As Iowa's capital city, Des Moines is a hub of government action, business activity, arts and cultural affairs.
The city lies on the Des Moines River at its juncture with the Raccoon River in the south-central part of the state. Situated in the heart of the Corn Belt, it is the focus of Iowa's most populous metropolitan area, which includes the cities West Des Moines, Urbandale, and Pleasant Hill.
Corn, cattle, and rolling
fields all bring to mind the State of Iowa, as do covered bridges and fields of
brilliant wildflowers. Iowa, the backdrop for the famous Grant Wood painting
entitled American Gothic, was also the first state to legalize riverboat
gambling…and then, there is Des Moines.
The area now known as Des
Moines began as a military post in the 1840's. Several of such posts were set up
in the area to protect the rights of the Sac Indians. The garrison, named Fort
Des Moines, was decommissioned shortly thereafter. The town of Fort Des Moines
emerged from the few people who remained. By the late 1850's, 'Des Moines' was
officially the capital of Iowa.
As Iowa's capital city, Des
Moines is a hub of government action, business activity, arts and cultural
affairs. With a city population approaching 200,000 and a metro population of
nearly 500,000, Des Moines offers some of the nation's best schools, superb
public services, and friendly, caring neighborhoods. Des Moines is headquarters
for many and varied businesses but in the forefront is the Insurance industry.
Iowa holds the distinction of being one of the top three centers for insurance
in the world. More than 385 factories in Des Moines produce everything from
farm machinery to food products.
The state's capital city is bisected by the Des Moines River. The gold-domed
state capitol, which contains elaborate wood trim and multicolored marble, can’t
be missed. The nearby State of Iowa Historical Building contains exhibits
related to the state's development, including a Conestoga wagon, examples of
Native American beadwork and crafts from the Amana community.
Architects Eero Saarinen, I.
M. Pei and Richard Meier each designed a section of the striking Des Moines Arts
Center museum, which houses a collection of American and European masterpieces
and modern sculpture. Just behind the art center is the Science Center of Iowa,
filled with hands-on exhibits exploring nature and physics. The Living History
Farms (open May through October) is a 600-acre complex of working farms west of
town that cover three centuries of history. The farms contain a replica of an
Ioway Indian village circa 1700, a pioneer farm from the mid 1800s, a horse farm
from the early 20th century, and a modern-day agricultural operation.
There are a number of historic homes in Des Moines,
particularly in the Sherman Hill neighborhood, that are open to visitors.
Terrace Hill was built in 1869 and now serves as the residence of the governor.
Jordan House, built in 1850, was once the home of James Jordan, who aided
escaped slaves as they fled north. The Hoyt Sherman Place is a Victorian mansion
built in 1877 that now contains an art gallery and period furnishings.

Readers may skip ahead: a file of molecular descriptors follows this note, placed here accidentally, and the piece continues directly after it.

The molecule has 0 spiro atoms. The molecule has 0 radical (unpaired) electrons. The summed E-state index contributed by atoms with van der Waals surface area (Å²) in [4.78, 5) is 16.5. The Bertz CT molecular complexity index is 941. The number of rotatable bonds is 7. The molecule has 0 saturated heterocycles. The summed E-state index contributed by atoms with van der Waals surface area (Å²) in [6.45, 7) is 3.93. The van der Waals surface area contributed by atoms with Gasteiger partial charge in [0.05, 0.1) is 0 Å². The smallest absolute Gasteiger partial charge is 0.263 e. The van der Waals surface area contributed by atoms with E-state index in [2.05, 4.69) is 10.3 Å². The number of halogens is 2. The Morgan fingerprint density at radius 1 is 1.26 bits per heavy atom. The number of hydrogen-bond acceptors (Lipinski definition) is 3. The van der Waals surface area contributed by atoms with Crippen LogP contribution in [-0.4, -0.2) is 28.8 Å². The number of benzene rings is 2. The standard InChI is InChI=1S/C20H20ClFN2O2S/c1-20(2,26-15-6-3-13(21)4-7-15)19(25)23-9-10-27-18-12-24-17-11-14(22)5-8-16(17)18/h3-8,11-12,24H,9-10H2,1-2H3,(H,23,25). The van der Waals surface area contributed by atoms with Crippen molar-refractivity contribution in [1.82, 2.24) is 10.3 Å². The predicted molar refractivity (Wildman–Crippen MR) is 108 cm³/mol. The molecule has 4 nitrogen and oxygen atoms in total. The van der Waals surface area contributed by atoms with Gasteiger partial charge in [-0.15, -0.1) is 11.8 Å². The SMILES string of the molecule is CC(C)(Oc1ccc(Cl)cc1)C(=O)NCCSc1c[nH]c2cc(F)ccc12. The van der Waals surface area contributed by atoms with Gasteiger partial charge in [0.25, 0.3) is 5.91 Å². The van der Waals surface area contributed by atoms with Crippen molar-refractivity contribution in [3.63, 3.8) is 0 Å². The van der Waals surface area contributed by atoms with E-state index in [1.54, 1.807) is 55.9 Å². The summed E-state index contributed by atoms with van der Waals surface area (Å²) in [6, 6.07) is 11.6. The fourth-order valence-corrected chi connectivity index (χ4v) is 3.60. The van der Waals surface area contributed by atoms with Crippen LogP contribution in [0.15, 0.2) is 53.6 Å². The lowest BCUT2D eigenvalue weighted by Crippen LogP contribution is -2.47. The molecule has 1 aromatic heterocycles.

The Des Moines Botanical
Center displays a rich collection of exotic plants under a 75-foot dome, and the
Blank Park Zoo affords visitors a delightful walk through natural-habitat
exhibits. After seeing the sights, relax and eat at the refurbished Court Avenue
District, a center for food and entertainment. The Civic Center of Greater Des
Moines is home to Ballet Iowa and the Des Moines Symphony. Next to the Center
is Nollen Plaza, a park that features a waterfall, a reflecting pool, and a
2,000 seat amphitheater.28 blocks of downtown Des Moines are connected by
several miles of enclosed, climate-controlled skywalks which provide total
comfort in navigating from place to place for shopping, dining, and business.
Depending on the season,
sports fans might want to catch a minor league baseball game when the Iowa Cubs
play at Taylor Stadium. Football fans can enjoy an afternoon with the Iowa
Barnstormers, an arena football team. The Buccaneers excel at Hockey.
While in Des Moines, antique
collectors will want to explore Valley Junction, a most interesting collection
of antique and specialty shops. The town also hosts a Farmers Market every
Saturday, from late May to September.
For family fun, take in the
thrills and excitement of Adventureland Park. This theme park has a wooden
roller coaster as the centerpiece of its Wild West area. There is also fun and
adventure waiting at White Water University: a water park with a variety of
slides, a wave pool, a children’s play area, and miniature golf. For the
adults, a popular Des Moines area destination is Prairie Meadows in neighboring
Altoona where there is a horse track and casino.
Snowmobiling and ice fishing
are winter activities enjoyed at Big Creek State Park. Water Works Park
sparkles with the annual Jolly Holiday light display and animations in
December. Des Moines is thriving. It is a place of enthusiasm and
productivity, and also a city of beauty and tranquility.
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